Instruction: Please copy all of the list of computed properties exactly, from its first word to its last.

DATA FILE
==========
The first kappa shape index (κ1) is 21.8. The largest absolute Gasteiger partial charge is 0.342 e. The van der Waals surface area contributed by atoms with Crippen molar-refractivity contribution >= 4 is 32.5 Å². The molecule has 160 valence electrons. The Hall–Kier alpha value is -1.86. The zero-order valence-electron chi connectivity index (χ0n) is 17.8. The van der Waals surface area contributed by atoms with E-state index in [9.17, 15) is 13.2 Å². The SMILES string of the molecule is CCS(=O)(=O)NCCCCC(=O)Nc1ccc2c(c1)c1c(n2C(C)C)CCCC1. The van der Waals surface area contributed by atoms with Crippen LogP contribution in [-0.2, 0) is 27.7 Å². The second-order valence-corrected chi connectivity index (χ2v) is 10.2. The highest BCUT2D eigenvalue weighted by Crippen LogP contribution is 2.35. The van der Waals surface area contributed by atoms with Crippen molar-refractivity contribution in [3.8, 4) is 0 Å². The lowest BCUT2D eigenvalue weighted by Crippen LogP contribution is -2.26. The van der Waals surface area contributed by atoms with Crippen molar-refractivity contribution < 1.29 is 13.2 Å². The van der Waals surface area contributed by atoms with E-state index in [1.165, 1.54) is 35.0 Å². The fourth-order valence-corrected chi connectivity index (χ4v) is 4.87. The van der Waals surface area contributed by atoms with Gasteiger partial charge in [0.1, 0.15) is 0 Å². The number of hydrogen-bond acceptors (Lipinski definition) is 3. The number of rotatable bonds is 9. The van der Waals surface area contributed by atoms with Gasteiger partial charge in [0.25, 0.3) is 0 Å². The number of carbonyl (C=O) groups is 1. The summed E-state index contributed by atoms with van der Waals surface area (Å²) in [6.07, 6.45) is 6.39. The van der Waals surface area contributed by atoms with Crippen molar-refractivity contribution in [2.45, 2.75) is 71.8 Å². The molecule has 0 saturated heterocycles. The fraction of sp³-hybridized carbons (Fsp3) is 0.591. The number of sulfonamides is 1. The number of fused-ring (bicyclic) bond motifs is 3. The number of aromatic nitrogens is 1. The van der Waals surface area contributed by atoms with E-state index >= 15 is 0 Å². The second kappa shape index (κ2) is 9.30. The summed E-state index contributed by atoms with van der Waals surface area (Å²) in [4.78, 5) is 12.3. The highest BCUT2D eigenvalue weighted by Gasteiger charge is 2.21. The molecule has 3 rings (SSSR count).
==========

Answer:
The first kappa shape index (κ1) is 21.8. The largest absolute Gasteiger partial charge is 0.342 e. The van der Waals surface area contributed by atoms with Crippen molar-refractivity contribution >= 4 is 32.5 Å². The molecule has 160 valence electrons. The Hall–Kier alpha value is -1.86. The zero-order valence-electron chi connectivity index (χ0n) is 17.8. The van der Waals surface area contributed by atoms with E-state index in [9.17, 15) is 13.2 Å². The SMILES string of the molecule is CCS(=O)(=O)NCCCCC(=O)Nc1ccc2c(c1)c1c(n2C(C)C)CCCC1. The van der Waals surface area contributed by atoms with Crippen LogP contribution in [-0.2, 0) is 27.7 Å². The second-order valence-corrected chi connectivity index (χ2v) is 10.2. The highest BCUT2D eigenvalue weighted by Crippen LogP contribution is 2.35. The van der Waals surface area contributed by atoms with Crippen molar-refractivity contribution in [3.8, 4) is 0 Å². The lowest BCUT2D eigenvalue weighted by Crippen LogP contribution is -2.26. The van der Waals surface area contributed by atoms with Crippen molar-refractivity contribution < 1.29 is 13.2 Å². The van der Waals surface area contributed by atoms with E-state index in [1.165, 1.54) is 35.0 Å². The fourth-order valence-corrected chi connectivity index (χ4v) is 4.87. The van der Waals surface area contributed by atoms with Gasteiger partial charge in [0.1, 0.15) is 0 Å². The number of hydrogen-bond acceptors (Lipinski definition) is 3. The number of rotatable bonds is 9. The van der Waals surface area contributed by atoms with Gasteiger partial charge in [0.25, 0.3) is 0 Å². The number of carbonyl (C=O) groups is 1. The summed E-state index contributed by atoms with van der Waals surface area (Å²) in [6.07, 6.45) is 6.39. The van der Waals surface area contributed by atoms with Crippen molar-refractivity contribution in [2.45, 2.75) is 71.8 Å². The molecule has 0 saturated heterocycles. The fraction of sp³-hybridized carbons (Fsp3) is 0.591. The number of sulfonamides is 1. The number of fused-ring (bicyclic) bond motifs is 3. The number of aromatic nitrogens is 1. The van der Waals surface area contributed by atoms with E-state index >= 15 is 0 Å². The second kappa shape index (κ2) is 9.30. The summed E-state index contributed by atoms with van der Waals surface area (Å²) in [4.78, 5) is 12.3. The highest BCUT2D eigenvalue weighted by Gasteiger charge is 2.21. The molecule has 3 rings (SSSR count).